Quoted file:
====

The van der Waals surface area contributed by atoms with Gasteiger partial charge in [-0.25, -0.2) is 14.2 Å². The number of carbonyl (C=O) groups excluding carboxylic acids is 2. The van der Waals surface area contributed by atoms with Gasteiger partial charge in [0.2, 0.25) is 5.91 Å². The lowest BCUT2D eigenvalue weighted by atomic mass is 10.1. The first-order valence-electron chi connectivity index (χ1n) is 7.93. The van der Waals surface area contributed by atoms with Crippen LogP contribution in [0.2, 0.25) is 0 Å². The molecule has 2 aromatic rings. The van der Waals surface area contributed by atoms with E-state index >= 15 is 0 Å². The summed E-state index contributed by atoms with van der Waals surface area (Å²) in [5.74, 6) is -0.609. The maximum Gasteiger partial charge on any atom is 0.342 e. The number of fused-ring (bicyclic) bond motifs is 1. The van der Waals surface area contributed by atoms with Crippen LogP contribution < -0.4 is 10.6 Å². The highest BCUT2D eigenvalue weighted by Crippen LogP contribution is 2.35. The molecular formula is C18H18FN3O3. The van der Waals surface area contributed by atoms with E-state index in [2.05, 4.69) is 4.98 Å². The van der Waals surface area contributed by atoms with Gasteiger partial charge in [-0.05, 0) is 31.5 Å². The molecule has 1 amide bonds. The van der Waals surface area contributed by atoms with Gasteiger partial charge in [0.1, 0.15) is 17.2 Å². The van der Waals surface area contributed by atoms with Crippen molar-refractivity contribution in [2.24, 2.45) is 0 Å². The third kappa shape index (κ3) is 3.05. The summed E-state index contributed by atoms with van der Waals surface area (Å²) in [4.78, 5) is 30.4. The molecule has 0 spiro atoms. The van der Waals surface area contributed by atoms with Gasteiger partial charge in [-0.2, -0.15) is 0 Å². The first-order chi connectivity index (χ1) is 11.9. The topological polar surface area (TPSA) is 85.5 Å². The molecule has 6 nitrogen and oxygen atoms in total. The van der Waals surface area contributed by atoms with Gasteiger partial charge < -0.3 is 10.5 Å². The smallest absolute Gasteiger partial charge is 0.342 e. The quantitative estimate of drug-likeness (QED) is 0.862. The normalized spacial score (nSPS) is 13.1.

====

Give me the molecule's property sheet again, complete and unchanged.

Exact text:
The van der Waals surface area contributed by atoms with Gasteiger partial charge in [-0.25, -0.2) is 14.2 Å². The number of carbonyl (C=O) groups excluding carboxylic acids is 2. The van der Waals surface area contributed by atoms with Gasteiger partial charge in [0.2, 0.25) is 5.91 Å². The lowest BCUT2D eigenvalue weighted by atomic mass is 10.1. The first-order valence-electron chi connectivity index (χ1n) is 7.93. The van der Waals surface area contributed by atoms with Crippen LogP contribution in [0.2, 0.25) is 0 Å². The molecule has 2 aromatic rings. The van der Waals surface area contributed by atoms with E-state index >= 15 is 0 Å². The summed E-state index contributed by atoms with van der Waals surface area (Å²) in [5.74, 6) is -0.609. The maximum Gasteiger partial charge on any atom is 0.342 e. The number of fused-ring (bicyclic) bond motifs is 1. The van der Waals surface area contributed by atoms with Crippen LogP contribution < -0.4 is 10.6 Å². The highest BCUT2D eigenvalue weighted by Crippen LogP contribution is 2.35. The molecular formula is C18H18FN3O3. The van der Waals surface area contributed by atoms with E-state index in [2.05, 4.69) is 4.98 Å². The van der Waals surface area contributed by atoms with Gasteiger partial charge in [-0.05, 0) is 31.5 Å². The molecule has 1 amide bonds. The van der Waals surface area contributed by atoms with Gasteiger partial charge in [0.1, 0.15) is 17.2 Å². The van der Waals surface area contributed by atoms with Crippen molar-refractivity contribution in [2.24, 2.45) is 0 Å². The third kappa shape index (κ3) is 3.05. The summed E-state index contributed by atoms with van der Waals surface area (Å²) in [4.78, 5) is 30.4. The molecule has 0 spiro atoms. The van der Waals surface area contributed by atoms with Gasteiger partial charge in [-0.2, -0.15) is 0 Å². The first-order chi connectivity index (χ1) is 11.9. The topological polar surface area (TPSA) is 85.5 Å². The molecule has 6 nitrogen and oxygen atoms in total. The van der Waals surface area contributed by atoms with Gasteiger partial charge < -0.3 is 10.5 Å². The smallest absolute Gasteiger partial charge is 0.342 e. The quantitative estimate of drug-likeness (QED) is 0.862. The normalized spacial score (nSPS) is 13.1.